White House responds to ‘Death Star’ petition with humor

David Martosko Executive Editor
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When the Obama administration promised to respond to petitions on its “We the People” Web page that attracted at least 25,000 signatures, White House officials never imagined they would be responding to a request for Death Star funding. But the Office of Management and Budget’s top science advisor, Paul Shawcross, found himself doing just that on Friday.

The petition, launched Nov. 14, called for “resources and funding” to “begin construction of a Death Star” by 2016.

“By focusing our defense resources into a space-superiority platform and weapon system such as a Death Star, the government can spur job creation in the fields of construction, engineering, space exploration, and more, and strengthen our national defense,” the petition read. (RELATED: Top 10 ridiculous White House ‘We the People’ petitions, part 2)

The Death Star is a fictional battle station appearing in the original “Star Wars” movie. In the film, it can destroy a planet with a single blast from an energy-beam weapon.

“The Administration does not support blowing up planets,” Shawcross wrote in a humorous 480-word response titled “This Isn’t the Petition Response You’re Looking For” — a play on a “Star Wars” movie line.

“The construction of the Death Star has been estimated to cost more than $850,000,000,000,000,000. We’re working hard to reduce the deficit, not expand it,” Shawcross added. (RELATED: Top 10 ridiculous White House ‘We the People’ petitions, part 1)

The essay, which mostly praised the U.S. space program, was chock full of other references to Luke Skywalker, Darth Vader and the Force.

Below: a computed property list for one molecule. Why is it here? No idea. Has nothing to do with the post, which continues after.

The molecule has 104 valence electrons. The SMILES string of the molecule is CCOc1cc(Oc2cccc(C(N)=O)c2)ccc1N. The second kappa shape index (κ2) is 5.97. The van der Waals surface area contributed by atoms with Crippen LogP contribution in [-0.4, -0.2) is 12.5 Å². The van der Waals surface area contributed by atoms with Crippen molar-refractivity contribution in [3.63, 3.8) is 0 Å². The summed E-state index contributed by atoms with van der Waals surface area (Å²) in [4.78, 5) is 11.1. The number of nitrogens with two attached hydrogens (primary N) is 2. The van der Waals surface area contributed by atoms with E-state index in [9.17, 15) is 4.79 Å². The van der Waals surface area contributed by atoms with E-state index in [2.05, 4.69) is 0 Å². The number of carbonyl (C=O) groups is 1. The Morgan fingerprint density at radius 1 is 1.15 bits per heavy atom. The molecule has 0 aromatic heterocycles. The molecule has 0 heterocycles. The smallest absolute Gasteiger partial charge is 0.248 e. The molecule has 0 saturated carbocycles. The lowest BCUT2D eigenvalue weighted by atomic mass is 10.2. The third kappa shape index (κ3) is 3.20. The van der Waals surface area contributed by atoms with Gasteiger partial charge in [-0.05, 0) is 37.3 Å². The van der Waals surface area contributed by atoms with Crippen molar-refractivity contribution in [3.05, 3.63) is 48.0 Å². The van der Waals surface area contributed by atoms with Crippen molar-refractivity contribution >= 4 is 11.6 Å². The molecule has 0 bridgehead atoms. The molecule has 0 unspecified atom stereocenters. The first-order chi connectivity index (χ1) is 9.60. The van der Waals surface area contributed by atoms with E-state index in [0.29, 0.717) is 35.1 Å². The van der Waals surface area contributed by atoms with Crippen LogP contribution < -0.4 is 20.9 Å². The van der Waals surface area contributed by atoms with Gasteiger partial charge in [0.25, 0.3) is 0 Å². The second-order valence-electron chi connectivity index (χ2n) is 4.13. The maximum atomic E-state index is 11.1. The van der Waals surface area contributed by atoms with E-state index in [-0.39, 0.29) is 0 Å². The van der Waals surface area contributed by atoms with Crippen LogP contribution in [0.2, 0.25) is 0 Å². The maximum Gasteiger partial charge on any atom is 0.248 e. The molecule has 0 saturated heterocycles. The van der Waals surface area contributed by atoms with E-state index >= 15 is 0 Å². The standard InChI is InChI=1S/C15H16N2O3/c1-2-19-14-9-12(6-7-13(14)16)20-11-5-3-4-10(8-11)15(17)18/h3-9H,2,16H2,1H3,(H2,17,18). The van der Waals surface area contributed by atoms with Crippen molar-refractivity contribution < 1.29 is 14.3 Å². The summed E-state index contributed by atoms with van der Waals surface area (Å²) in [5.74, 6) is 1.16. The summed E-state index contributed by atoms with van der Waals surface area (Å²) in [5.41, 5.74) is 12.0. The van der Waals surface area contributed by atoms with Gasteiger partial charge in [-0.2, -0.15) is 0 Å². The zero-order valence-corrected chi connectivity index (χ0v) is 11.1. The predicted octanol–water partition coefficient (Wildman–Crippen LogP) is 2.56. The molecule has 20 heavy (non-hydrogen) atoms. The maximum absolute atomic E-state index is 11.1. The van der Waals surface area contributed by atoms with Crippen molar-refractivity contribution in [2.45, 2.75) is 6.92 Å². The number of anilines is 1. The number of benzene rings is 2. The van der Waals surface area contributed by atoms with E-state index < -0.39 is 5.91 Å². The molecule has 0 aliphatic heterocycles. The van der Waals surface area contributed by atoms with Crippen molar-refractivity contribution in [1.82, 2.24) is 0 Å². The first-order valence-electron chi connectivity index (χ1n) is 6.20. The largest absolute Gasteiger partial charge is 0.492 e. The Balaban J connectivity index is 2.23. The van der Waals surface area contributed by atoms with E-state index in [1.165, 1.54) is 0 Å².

“Why would we spend countless taxpayer dollars on a Death Star with a fundamental flaw that can be exploited by a one-man starship?” he asked.

“Even though the United States doesn’t have anything that can do the Kessel Run in less than 12 parsecs,” Shawcross wrote, “we’ve got two spacecraft leaving the Solar System and we’re building a probe that will fly to the exterior layers of the Sun. We are discovering hundreds of new planets in other star systems and building a much more powerful successor to the Hubble Space Telescope that will see back to the early days of the universe.”

“We don’t have a Death Star, but we do have floating robot assistants on the Space Station, a President who knows his way around a light saber and advanced (marshmallow) cannon, and the Defense Advanced Research Projects Agency, which is supporting research on building Luke’s arm, floating droids, and quadruped walkers.”

The lightsaber reference was a flashback to a 2009 youth sporting event on the South Lawn of the White House when President Barack Obama — armed with a toy version of the Star Wars weapon — parried with Olympic silver-medalist fencer Tim Morehouse.

The marshmallow cannon was the science fair invention of an Arizona eighth-grader. Obama watched as the boy test fired it in February 2012 at the White House.


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